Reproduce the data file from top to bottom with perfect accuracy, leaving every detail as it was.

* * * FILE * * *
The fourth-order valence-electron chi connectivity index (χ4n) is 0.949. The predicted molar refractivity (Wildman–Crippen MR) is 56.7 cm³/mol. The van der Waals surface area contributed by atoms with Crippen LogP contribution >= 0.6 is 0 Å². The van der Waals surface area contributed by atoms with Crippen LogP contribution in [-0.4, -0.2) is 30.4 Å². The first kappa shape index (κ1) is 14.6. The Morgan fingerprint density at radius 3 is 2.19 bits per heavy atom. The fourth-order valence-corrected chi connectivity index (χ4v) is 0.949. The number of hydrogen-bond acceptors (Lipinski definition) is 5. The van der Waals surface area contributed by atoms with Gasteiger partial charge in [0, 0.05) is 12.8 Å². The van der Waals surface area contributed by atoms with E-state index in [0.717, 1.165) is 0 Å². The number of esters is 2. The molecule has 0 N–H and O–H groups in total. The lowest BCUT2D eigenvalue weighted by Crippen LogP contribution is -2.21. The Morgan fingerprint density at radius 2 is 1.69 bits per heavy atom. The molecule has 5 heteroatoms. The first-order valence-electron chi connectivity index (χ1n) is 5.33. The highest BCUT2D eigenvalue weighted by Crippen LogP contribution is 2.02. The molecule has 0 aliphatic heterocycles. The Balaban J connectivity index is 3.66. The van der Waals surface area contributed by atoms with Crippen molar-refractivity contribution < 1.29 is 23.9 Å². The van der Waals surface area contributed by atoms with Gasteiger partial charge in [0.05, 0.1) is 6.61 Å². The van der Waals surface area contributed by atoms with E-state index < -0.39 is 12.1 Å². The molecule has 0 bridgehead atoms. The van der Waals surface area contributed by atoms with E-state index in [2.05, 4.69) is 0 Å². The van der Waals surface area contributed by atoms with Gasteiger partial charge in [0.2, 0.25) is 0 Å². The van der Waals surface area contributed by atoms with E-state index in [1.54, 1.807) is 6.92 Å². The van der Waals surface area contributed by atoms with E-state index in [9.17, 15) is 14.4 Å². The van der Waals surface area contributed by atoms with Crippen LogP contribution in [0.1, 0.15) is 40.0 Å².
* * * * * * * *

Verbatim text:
The fourth-order valence-electron chi connectivity index (χ4n) is 0.949. The predicted molar refractivity (Wildman–Crippen MR) is 56.7 cm³/mol. The van der Waals surface area contributed by atoms with Crippen LogP contribution >= 0.6 is 0 Å². The van der Waals surface area contributed by atoms with Crippen LogP contribution in [-0.4, -0.2) is 30.4 Å². The first kappa shape index (κ1) is 14.6. The Morgan fingerprint density at radius 3 is 2.19 bits per heavy atom. The fourth-order valence-corrected chi connectivity index (χ4v) is 0.949. The number of hydrogen-bond acceptors (Lipinski definition) is 5. The van der Waals surface area contributed by atoms with Gasteiger partial charge in [0, 0.05) is 12.8 Å². The van der Waals surface area contributed by atoms with E-state index in [0.717, 1.165) is 0 Å². The number of esters is 2. The molecule has 0 N–H and O–H groups in total. The lowest BCUT2D eigenvalue weighted by Crippen LogP contribution is -2.21. The Morgan fingerprint density at radius 2 is 1.69 bits per heavy atom. The molecule has 5 heteroatoms. The first-order valence-electron chi connectivity index (χ1n) is 5.33. The highest BCUT2D eigenvalue weighted by Crippen LogP contribution is 2.02. The molecule has 0 aliphatic heterocycles. The Balaban J connectivity index is 3.66. The van der Waals surface area contributed by atoms with Crippen molar-refractivity contribution < 1.29 is 23.9 Å². The van der Waals surface area contributed by atoms with Gasteiger partial charge in [0.05, 0.1) is 6.61 Å². The van der Waals surface area contributed by atoms with E-state index < -0.39 is 12.1 Å². The molecule has 0 bridgehead atoms. The van der Waals surface area contributed by atoms with E-state index in [2.05, 4.69) is 0 Å². The van der Waals surface area contributed by atoms with Gasteiger partial charge in [0.2, 0.25) is 0 Å². The van der Waals surface area contributed by atoms with E-state index in [1.54, 1.807) is 6.92 Å². The van der Waals surface area contributed by atoms with E-state index in [9.17, 15) is 14.4 Å². The van der Waals surface area contributed by atoms with Crippen LogP contribution in [0.1, 0.15) is 40.0 Å².